On the other hand, Mr. Paker Farooq, the learned counsel for the claimant, has also raised a number of counter contentions: firstly, that the learned Sole Arbitrator did not adopt any "Fast Track Procedure" as claimed by the FCI. The
ICA Rules envisage a fast track procedure, which entails that the arbitration proceeding should be completed within a short period of six months. However, in the present case, the arbitration proceeding continued for over a year. Moreover, neither before the learned Sole arbitrator, nor before the learned Judge, did the FCI raise this objection. Thus, they are precluded from raising the said objection now. Furthermore, according to Rule-58 of the ICA Rules, "in case any party proceeds with the arbitration with the knowledge that any provision or requirement of these rules has not been complied with and who fails to state his objection thereto in writing, shall be deemed to have waived his right to object". Since the FCI has participated in the arbitration proceeding, under Rule-58 they are deemed to have waived his right to objection with regard to the alleged adoption of the "Fast Track Procedure".
Lastly, once the FCI has subjected themselves to the proceedings before the learned Sole Arbitrator, they cannot turn around and challenge the proceedings on the ground of procedural lapses. They could have done so during the tenure of the proceedings, but not afterwards. Since they failed to challenge the procedure during the proceeding, they are deemed to have acquiesced to the procedure followed by the learned Sole Arbitrator.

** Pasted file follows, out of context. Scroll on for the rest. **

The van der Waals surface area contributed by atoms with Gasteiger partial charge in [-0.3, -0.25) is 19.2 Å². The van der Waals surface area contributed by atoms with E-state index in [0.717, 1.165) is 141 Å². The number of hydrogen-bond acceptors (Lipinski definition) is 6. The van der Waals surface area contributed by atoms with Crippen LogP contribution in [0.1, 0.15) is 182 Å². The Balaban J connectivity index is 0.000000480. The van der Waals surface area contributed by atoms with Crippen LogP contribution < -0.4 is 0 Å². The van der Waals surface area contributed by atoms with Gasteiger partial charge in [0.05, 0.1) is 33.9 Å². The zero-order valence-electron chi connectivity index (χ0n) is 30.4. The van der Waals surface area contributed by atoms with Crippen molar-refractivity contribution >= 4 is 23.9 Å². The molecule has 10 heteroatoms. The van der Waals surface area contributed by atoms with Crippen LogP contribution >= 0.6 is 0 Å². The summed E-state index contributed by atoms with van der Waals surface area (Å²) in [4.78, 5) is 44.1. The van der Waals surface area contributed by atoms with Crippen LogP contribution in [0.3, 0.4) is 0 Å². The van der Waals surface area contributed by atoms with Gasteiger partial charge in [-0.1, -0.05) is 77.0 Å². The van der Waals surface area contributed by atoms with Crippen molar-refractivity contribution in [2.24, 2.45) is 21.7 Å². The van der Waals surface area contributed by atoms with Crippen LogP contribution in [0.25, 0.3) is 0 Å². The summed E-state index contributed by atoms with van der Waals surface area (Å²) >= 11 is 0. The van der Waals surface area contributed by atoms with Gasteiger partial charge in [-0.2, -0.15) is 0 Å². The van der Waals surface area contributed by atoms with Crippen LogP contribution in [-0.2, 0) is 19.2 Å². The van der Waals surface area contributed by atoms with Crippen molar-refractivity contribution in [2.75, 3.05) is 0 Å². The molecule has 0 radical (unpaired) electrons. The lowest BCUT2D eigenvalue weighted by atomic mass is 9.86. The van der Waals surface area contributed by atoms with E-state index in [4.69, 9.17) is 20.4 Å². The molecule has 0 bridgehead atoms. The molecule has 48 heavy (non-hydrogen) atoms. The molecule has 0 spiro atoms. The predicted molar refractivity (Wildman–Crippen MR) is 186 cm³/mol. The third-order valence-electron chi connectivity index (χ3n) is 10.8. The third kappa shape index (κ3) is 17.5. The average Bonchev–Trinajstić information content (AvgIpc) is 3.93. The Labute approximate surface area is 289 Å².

Secondly, the scope of judicial review of an arbitration award is extremely limited. Since the parties themselves appoint the learned Sole Arbitrator, his award is binding upon the parties. In fact, this facet is revealed in the arbitration clause contained in the contract, for the clause clearly states that the award shall be a reasoned one and shall be binding upon the parties. Once, the award is binding on the parties, the same cannot be challenged lightly before the learned Judge.
Moreover, even if the arbitrator has wrongly appreciated the facts, or has wrongly applied the law, the same is not amenable to judicial review. Further, neither this court, nor the Civil Court can sit as a court of appeal over the award. Even if there are two interpretations of the facts, the court cannot substitute its interpretation in place of that of the learned Arbitrator. In order to buttress his contention, the learned counsel has relied upon the cases of Maharashtra State Electricity Board Vs. Sterlite
Industries (India) & Anr. (2001 (8) SCC 482), Bharat Coking